Last year my sister and I threw my younger sister a baby shower, and while it was a lovely afternoon, it also sent me tripping down memory lane to my own showers (like this one and this pirate-themed sprinkle). It also made me think about how to write a baby shower card—and whether I wanted it to be super sweet, slightly snarky, or a combination of both.
At my sister’s baby shower, I couldn’t help but smile at the simultaneously awkward and sweet present-opening tradition, where she sifted through tissue paper-filled gift bags and tried not to cry.
I also remembered reading the touching sentiments people had written me—and the inane platitudes printed on baby shower cards. It’s pretty much guaranteed that if there’s a picture of a stork on the card, the inside message will mention “sweet bundle of joy” or “miracle of birth”—cliches that make me puke a little mimosa in my mouth.
If you’re trying to figure out how to write a baby shower card for the special expecting mama in your life, don’t fall back on some general comment or call it good at “congratulations.” Write out one of these parenting truths—with, of course, the humor and understanding of one mom to another.
Parenting truths for a baby shower card
Many parenting truths are not Hallmark material. Here are a few realizations I had to make the hard way.
Feel free to co-opt them when you’re figuring out how to write a baby shower card of your own!
- You will be so tired that you will literally hallucinate. In the depths of newborn sleep deprivation, you and your partner will pass a phantom baby back and forth. When you wake up-ish, you will freak out because oh my god what happened to the baby? and of course she will be sound asleep in her bed.
- One does not simply put shoes on a baby. Trying to get those adorable Nikes and tiny Toms onto your baby’s itty bitty, squashy, totally uncooperative feet will make you feel like the most incapable person ever to have kids.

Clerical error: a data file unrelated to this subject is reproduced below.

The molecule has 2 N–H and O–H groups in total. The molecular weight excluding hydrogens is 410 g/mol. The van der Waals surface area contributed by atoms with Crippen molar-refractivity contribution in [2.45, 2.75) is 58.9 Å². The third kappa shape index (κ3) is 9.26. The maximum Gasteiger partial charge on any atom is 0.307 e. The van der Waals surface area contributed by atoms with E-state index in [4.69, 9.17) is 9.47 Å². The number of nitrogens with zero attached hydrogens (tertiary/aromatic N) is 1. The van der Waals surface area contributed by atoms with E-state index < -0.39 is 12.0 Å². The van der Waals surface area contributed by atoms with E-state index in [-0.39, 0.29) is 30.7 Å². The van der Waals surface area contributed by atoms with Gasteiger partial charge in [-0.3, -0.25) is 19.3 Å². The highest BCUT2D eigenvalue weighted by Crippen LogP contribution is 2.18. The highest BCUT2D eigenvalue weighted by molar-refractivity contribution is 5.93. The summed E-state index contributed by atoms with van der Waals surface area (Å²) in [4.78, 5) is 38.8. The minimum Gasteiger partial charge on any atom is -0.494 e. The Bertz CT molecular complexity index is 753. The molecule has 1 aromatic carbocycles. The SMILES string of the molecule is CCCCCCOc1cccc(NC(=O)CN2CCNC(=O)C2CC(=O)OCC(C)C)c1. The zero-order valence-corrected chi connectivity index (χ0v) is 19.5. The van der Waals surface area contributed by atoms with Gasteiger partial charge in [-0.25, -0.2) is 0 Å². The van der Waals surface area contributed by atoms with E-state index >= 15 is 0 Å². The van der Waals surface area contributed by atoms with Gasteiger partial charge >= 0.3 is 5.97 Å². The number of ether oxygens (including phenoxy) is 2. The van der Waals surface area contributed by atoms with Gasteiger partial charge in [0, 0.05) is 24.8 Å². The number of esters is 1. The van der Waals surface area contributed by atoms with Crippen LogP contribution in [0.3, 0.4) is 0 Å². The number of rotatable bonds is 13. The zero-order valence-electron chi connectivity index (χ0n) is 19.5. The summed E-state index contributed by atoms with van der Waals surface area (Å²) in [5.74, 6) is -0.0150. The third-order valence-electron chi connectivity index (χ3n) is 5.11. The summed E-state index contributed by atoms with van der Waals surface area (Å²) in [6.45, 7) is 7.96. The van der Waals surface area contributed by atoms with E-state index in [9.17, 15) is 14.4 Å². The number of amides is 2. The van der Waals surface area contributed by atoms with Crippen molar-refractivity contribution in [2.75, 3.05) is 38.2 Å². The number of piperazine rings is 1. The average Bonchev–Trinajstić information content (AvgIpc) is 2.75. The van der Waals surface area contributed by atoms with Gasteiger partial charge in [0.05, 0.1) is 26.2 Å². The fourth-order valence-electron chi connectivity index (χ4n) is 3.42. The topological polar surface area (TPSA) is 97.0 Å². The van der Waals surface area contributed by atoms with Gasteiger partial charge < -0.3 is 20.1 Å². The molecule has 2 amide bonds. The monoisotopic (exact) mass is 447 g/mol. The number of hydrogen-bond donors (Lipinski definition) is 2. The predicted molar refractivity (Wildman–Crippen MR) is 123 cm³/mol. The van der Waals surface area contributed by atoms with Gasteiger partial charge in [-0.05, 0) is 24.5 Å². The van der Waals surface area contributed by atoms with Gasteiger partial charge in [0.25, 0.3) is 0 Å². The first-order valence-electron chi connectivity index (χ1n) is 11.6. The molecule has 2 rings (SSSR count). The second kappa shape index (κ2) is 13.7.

- Raffi is not all bad. Some of his songs you can actually get behind. And some of it is drivel that makes you want to puncture your eardrums with a teething wafer.
- Your wardrobe is no longer your own. Gone are the days you buy clothes because they’re cute and they make you feel good. Now the most important criteria are easy access to the boobs and ability to camouflage avocado puree.
- You’ll do everything you said you wouldn’t. You’ll breastfeed your baby to sleep, use all the sleep crutches and hand your phone to a fussy toddler when you’re in the checkout line. And you’ll still be a good mother.
- You’ll try to do everything you said you would—then give up. It turns out that cloth diapers actually do require more effort than disposable, pureeing your own baby food is a giant pain in the ass and making all those Pinterest sensory activities doesn’t feel worth it when your baby loses interest after 10 seconds. That’s ok—you probably grew up eating cold hot dogs and wearing clothes washed in regular laundry detergent, and look how great you turned out!
- Your baby will pee the second you change him into a dry diaper. Or the second you take off the wet one. (Where’s that peepee teepee?!)
- You will do whatever it takes to make your child feel better. Even if that involves sucking the snot out of her nose. With your mouth. Ew.
- You will become boring. Other people don’t care that much about how your three-month-old can roll over, or what her third solid food will be, but they will smile and nod. Which is a good thing, since you’ll be so sleep deprived that you’ll cut anyone who doesn’t indulge your mommy ramblings.
- You will be hopelessly, mind-bendingly, overwhelmingly in love. Seriously. There is no way to prepare for the monumental changes your heart will undergo. This one just has to be learned firsthand.
Do you have any tips on how to write a baby shower card?